Beresford’s Lost Villages


Jump to the 1968 list


In 1954 nine settlements were listed as lost, with a further seven possible sites (Beresford 1954: 346). All appear on the 1968 Gazetteer which numbered 33 in total. One piece of work that was influential in locating sites in Derbyshire was a paper by Wightman (1961) looking at open field agriculture in the Peak District. Mainly in the footnotes to this paper he examines the documentary evidence for a range of deserted villages as well as making the distinction of deserted hamlets. The number of identified deserted settlements has increased with over 60 sites now recorded on the HER.

Derbyshire was traditionally seen as an upland zone, characterised by dispersed settlement. This was the premise tested by Wrightman in 1961 and his main conclusion was that Derbyshire does evidence nucleated villages and open field systems, although little settlement occurred in the highest levels of the Peak District. The East Midlands in general does show that areas of nucleated settlement can sit side by side regions with dispersed settlement, and that regions and counties vary considerably (Lewis 2006).


The main excavations that have occurred in the county have been concentrated in the southern areas. Barton Blount was excavated in 1968 due to the threat from deep ploughing (Beresford 1975). This had effectively destroyed the archaeology that was both above and below the surface across a large part of the site. These excavations found five possible phases of expansion due to the layout and grouping of the site, with a date of occupation between the tenth and fifteenth century. The excavations completely investigated four crofts, but there are thought to be about forty-three crofts at the settlement (Beresford 1975). The excavation revealed a variety of timber structures that were never replaced in stone (Beresford 1975). More recent excavations have been small scale such as the excavation of Blingsby village (does not appear on the 1968 Gazetteer), the excavation of part of a building at Derwent and the survey work on the Chatsworth Estate (Beresford 2012, Sidebottom 1993, Barnatt 2009).

County Boundaries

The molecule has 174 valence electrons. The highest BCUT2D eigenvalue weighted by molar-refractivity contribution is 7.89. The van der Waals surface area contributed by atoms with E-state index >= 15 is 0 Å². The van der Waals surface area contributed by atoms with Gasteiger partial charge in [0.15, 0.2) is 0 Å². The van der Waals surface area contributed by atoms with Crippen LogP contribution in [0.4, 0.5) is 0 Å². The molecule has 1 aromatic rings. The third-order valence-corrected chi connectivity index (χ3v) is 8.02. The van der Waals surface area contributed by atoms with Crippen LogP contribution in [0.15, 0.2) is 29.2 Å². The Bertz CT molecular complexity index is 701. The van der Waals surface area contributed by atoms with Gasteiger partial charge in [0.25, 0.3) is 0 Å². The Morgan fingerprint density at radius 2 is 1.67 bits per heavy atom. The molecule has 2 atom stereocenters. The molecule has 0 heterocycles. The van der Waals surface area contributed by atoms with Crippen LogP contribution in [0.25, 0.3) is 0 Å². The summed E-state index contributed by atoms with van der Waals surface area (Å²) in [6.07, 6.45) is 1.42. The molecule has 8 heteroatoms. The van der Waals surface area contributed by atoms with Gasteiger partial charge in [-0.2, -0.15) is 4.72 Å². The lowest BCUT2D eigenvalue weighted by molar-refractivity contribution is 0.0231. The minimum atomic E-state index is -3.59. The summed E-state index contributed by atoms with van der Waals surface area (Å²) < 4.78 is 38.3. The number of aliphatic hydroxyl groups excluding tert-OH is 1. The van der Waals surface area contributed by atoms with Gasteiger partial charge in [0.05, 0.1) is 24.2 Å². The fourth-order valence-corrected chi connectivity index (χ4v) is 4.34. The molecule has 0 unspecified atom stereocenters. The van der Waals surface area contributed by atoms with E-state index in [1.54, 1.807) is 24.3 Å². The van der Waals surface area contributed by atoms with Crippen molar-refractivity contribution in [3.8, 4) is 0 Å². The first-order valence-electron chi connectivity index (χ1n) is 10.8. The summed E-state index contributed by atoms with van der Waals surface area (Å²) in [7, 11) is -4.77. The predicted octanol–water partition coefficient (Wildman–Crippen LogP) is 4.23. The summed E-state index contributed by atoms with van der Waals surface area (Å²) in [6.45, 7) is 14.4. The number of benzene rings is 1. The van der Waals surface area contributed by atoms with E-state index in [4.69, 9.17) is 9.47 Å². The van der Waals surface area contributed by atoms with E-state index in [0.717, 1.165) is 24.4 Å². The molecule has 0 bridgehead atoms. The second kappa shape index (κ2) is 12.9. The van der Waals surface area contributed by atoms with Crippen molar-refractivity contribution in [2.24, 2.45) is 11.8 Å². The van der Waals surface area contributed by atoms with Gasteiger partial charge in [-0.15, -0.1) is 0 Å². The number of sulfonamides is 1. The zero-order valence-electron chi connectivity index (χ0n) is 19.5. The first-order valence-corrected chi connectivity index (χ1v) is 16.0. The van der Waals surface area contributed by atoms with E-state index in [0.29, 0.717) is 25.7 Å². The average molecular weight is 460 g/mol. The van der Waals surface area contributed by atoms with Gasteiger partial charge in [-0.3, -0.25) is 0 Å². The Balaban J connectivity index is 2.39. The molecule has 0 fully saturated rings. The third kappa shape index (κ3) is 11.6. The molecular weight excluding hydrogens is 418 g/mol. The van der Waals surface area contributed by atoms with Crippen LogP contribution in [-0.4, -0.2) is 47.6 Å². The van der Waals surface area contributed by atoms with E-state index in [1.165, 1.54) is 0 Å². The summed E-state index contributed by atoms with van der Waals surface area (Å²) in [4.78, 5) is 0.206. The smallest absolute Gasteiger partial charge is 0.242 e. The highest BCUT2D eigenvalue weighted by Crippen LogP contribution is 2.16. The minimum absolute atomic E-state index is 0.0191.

There have been a few amendments to the county boundaries in the past with losses to Staffordshire, Cheshire, the West Riding of Yorkshire and Leicestershire, and gains from Cheshire, Leicestershire and the West Riding of Yorkshire. Today the County of Derbyshire exists with little change from the 1974 county with the exception of the creation of the Borough of the City of Derby.

Documentary Evidence

The 1334 record is complete however a number of places in pre-1974 Derbyshire were recorded in Leicestershire in 1334, and a number of places recorded in Derbyshire in 1334 were in pre-1974 Leicestershire or Staffordshire (Glasscock 1975). There is a very fragmentary record for the fourteenth-century Poll Taxes for Derbyshire with only records for Derby in 1377 and 1379. Only records for High Peak Wapentake survive for 1381 (Fenwick 1998: 95). For the sixteenth-century lay subsidies the records are defective and the later subsidy for 1543/44 is not available (Sheail 1998: 77). The Diocesan Returns survive in the records from the Diocese of Coventry and Lichfield (Dyer and Palliser 2005).

Country Records

The Derbyshire HER covers the entire county can be accessed online via Heritage Gateway.


Barnatt, J. 2009. ‘Chatsworth: Archaeological Landscapes and Local Distinctiveness Through Time’, Archaeological Journal 166: 124-192.

Beresford, G. 1975. The Medieval Clay-land Village: Excavations at Goltho and Barton Blount. London: The Society for Medieval Archaeology.

Beresford, M. 2012. The Hardwick Estate: A Journey Through Time. MBarchaeology Unpublished Report.

Beresford, M.W. 1954. The Lost Villages of England. London: Lutterworth.

Dyer, A. and D.M. Palliser 2005. The Diocesan Population Returns for 1563 and 1603. Oxford: Oxford University Press.

Fenwick, C.C. 1998. The Poll Taxes of 1377, 1379 and 1381: Part 1: Bedfordshire-Leicestershire. Oxford: Oxford University Press.

Glasscock, R.E. 1975. The Lay Subsidy of 1334. London: Oxford University Press.

Lewis, C. 2006. ‘The Medieval Period (850-1500)’, in N.J. Cooper (ed.) The Archaeology of the East Midlands: an Archaeological Resource Assessment and Research Agenda: 185-216. Leicester: Leicester Archaeology Monographs 13.

Sheail, J. 1998. The Regional Distribution of Wealth in England as Indicated in the 1524/5 Lay Subsidy Returns: Volume One. London: List and Index Society.

Sidebottom, P. 1993. ‘The Derwent Cross Shaft: Discovery and Excavation 1991’, Transactions of the Hunter Archaeological Society 17: 9-18.

Wrightman, W.E. 1961. ‘Open Field Agriculture in the Peak District’, Derbyshire Archaeological Journal 81: 111-125.

List of deserted villages recorded in 1968

Site names in italics are unlocated and so do not appear on the VIllage Explorer. For the unlocated sites, click on their names and it will take you to the basic information about this village.

  • Alkmonton
  • Arleston
  • Ashe
  • Ault Hucknall
  • Barton Blount
  • Birchill
  • Bolun
  • Bupton
  • Callow
  • Catton
  • Chatsworth
  • Derwent
  • Drakelow
  • Eaton on Dove
  • Eaton, Cold
  • Foremark
  • Gratton
  • Haddon, Nether
  • Harthill
  • Hazlebadge
  • Hoon
  • Hungrey Bentley
  • Ireton Parva
  • Kedleston
  • Kidsley
  • Lee
  • Mercaston
  • Sapperton
  • Sedsall
  • Sinfin
  • Tunestalle
  • Underwood
  • Welledene